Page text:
Study Provides Cleanup Ideas for Gateway Arch

ST. LOUIS (AP) – The Gateway Arch gradually loses some of its silvery sheen as various forces – from salt to body oils to graffiti – wreak havoc on the stainless steel monument to the westward expansion and a symbol of Saint-Louis.

Now, a group of national nonprofits and conservation advocates are suggesting ways for the National Park Service to start cleaning the shiny skin of the Ark, the St. Louis Post-Dispatch reported.

“This is fantastic information to have,” said Pam Sanfilippo, museum services program manager for Gateway Arch National Park. “Planning for the future needs of the park will certainly be at the forefront of our minds. “

The park service investigated arch corrosion over a decade ago and completed a report in 2006 on the matter. But in 2015, after further study – and tests involving people rappelling down the sides of the arch for the first time in its history, to collect samples – park officials said it didn’t was “not feasible” to continue with a complete cleaning of the structure.

In 2018, however, several outside organizations, including the Los Angeles Art Preservation nonprofit, the Getty Foundation, and the Springfield, Illinois-based Association for Preservation Technology, had launched their own survey on the conservation of the Ark. The agencies completed their report last August. Arch officials obtained copies in December and held a videoconference on the results in February.

The Ark has not been fully cleaned for a short time after its completion. After its keystone was installed in the fall of 1965, “the final cleaning, repairing and polishing” was done by hand, according to the new report. This cleaning process took a full year and created some of its own visual inconsistencies: where the stabilizing struts had been placed during construction needed special attention, for example.

The 269-page report documented preservation strategies the park department could use to “clean up, possibly recondition and generally conserve” the stainless steel surface of the structure.

The study examined the potential use of such a variety of means as drones, lasers and rappelling, in addition to the more conventional use of cleaning agents. Even bullet residue sample kits were used to gather information about the skin of the Ark.

The report draws on a handful of previous studies carried out between 2006 and 2015. The various analyzes detail the list of threats that pose challenges to the structure.

At ground level, things like de-icing salt caused “surface corrosion,” the report says. Above, studies have shown that air pollutants tarnish the upper reaches of the Ark. And “many visual anomalies” are marks left by the monument’s original construction, in which cranes and machinery had to climb and anchor the structure as work progressed.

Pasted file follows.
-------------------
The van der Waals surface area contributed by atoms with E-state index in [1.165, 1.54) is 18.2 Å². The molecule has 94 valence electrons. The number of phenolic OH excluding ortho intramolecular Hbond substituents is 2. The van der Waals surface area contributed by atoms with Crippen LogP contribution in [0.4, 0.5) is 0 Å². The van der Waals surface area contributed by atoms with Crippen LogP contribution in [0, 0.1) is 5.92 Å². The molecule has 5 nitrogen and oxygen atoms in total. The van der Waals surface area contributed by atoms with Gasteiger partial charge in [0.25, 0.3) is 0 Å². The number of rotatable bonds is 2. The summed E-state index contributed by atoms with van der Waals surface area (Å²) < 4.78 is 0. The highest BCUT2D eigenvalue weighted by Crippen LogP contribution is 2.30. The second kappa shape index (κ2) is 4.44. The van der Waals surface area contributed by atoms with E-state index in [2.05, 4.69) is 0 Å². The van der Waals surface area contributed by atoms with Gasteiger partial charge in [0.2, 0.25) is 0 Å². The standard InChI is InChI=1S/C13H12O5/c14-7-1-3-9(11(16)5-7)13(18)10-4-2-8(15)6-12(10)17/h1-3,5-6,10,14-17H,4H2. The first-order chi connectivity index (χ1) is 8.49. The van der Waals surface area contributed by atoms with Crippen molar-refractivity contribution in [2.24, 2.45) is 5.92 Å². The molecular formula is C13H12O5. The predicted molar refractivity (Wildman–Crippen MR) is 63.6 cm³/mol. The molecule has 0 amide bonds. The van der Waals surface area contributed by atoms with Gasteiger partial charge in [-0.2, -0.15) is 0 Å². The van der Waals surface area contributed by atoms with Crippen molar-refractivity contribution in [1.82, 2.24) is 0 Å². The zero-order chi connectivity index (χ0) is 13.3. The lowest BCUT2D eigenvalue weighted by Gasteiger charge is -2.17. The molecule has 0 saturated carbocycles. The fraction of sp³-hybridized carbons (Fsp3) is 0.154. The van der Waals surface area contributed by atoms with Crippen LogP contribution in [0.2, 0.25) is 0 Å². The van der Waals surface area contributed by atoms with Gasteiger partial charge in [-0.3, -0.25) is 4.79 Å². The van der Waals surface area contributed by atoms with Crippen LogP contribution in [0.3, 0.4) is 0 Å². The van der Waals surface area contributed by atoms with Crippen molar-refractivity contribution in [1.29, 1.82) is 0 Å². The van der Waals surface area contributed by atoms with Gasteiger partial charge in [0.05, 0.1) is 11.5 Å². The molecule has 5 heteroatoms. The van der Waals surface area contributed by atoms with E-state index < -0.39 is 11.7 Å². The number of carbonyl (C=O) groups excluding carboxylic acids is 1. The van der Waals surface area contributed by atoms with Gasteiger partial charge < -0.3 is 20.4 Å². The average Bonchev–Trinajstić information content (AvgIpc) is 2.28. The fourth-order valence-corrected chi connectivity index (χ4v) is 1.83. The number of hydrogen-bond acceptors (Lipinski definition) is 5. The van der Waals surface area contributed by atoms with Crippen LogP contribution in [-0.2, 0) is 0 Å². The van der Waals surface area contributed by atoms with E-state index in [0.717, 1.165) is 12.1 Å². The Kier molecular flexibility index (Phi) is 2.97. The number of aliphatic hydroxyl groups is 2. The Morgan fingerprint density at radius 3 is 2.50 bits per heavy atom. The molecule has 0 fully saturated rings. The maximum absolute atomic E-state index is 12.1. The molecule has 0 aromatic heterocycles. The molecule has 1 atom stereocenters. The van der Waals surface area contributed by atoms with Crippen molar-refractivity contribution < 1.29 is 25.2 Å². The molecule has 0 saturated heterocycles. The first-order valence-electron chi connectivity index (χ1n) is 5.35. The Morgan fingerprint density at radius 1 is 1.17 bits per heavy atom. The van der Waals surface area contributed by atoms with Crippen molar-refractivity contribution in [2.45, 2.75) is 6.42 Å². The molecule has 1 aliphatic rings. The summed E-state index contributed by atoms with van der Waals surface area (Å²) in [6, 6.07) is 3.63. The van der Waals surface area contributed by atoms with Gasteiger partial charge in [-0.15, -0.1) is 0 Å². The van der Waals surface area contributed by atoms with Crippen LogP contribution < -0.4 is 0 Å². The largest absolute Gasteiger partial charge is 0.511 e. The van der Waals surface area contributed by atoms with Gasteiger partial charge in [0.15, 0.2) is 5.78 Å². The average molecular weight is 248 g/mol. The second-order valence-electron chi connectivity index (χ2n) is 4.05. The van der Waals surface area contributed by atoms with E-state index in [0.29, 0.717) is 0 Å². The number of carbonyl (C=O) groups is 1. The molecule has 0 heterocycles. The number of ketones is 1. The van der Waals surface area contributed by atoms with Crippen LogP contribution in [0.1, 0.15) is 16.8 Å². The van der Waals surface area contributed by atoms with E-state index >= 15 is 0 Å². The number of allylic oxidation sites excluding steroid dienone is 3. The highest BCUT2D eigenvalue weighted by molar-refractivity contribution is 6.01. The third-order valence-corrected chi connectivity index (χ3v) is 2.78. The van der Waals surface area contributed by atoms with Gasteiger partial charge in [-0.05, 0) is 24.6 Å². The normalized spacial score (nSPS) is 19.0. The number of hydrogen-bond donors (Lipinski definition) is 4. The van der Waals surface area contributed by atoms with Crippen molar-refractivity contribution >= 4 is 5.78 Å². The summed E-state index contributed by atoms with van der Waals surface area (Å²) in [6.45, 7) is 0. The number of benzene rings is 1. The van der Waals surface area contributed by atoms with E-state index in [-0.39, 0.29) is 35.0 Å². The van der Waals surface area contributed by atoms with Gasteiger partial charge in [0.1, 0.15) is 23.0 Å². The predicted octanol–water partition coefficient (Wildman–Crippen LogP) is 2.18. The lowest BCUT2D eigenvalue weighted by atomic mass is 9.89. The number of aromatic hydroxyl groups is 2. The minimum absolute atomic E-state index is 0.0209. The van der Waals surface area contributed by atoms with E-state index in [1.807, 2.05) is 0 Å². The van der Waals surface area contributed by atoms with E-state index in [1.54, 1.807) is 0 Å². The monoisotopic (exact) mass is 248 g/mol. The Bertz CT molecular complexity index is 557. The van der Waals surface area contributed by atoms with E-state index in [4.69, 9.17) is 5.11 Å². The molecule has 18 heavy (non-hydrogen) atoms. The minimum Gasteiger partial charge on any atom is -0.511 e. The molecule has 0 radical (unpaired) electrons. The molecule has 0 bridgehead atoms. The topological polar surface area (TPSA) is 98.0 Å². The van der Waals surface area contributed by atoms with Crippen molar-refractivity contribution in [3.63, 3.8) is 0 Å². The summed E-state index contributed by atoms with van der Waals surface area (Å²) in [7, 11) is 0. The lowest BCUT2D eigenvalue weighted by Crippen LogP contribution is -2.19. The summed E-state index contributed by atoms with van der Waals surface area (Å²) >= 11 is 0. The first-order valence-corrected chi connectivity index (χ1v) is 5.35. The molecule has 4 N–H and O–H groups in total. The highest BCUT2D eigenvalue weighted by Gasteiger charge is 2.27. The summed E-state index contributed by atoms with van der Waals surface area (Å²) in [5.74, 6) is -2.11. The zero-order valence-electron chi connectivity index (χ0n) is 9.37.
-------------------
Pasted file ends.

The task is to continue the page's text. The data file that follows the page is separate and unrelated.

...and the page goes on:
Sweat, body oils and graffiti – especially harmful when etched into stainless steel – pose a risk of serious damage “if left unchecked,” the report said.

“These are just things you wouldn’t think of, but they can add up over 56 years,” said Sanfilippo, summing up the many issues facing the outside of L’Arche. “You might think, ‘Doesn’t the rain just wash away? ” Not necessarily.”

Cleaning techniques examined in the report included the use of lasers, a combination of pressurized water, steam, and dry ice, and manual polishing with chemical cleaning agents from Astro Pak, a California-based company.

Even for those who participated in the study and interacted with the park service, there is no indication that the park service plans to clean up the ark anytime soon.

“We are not holding our breath for this decision to be made,” said Mary Cheng, spokesperson for Astro Pak.

She said the company came away feeling there wasn’t a great urgency to tackle the challenges of the monument’s corrosion, and suggested the park department might even be willing to wait years for that to happen. technological improvements present solutions through lasers, robotics or other advancements.

And while there is a desire to combat the “premature aging” of the Ark, Cheng said some parties are reluctant to reverse the natural weathering of the Ark.

These people “want to keep it as organic as possible,” she said. “That’s the impression we got.”

The report notes, however, that corrosion problems could worsen over time or with drastic changes in the atmosphere.

Despite the forces at play on the Ark, Sanfilippo said: “It’s still amazing how reflective it is.”

But if the structure is ultimately cleaned, the difference could be striking, such as when a stainless steel kitchen sink is cleaned for the first time in some time, she said.

“It retains its shine for a while, but if you clean it up it’s like, ‘Oh, wow, that’s what it’s supposed to look like.'”

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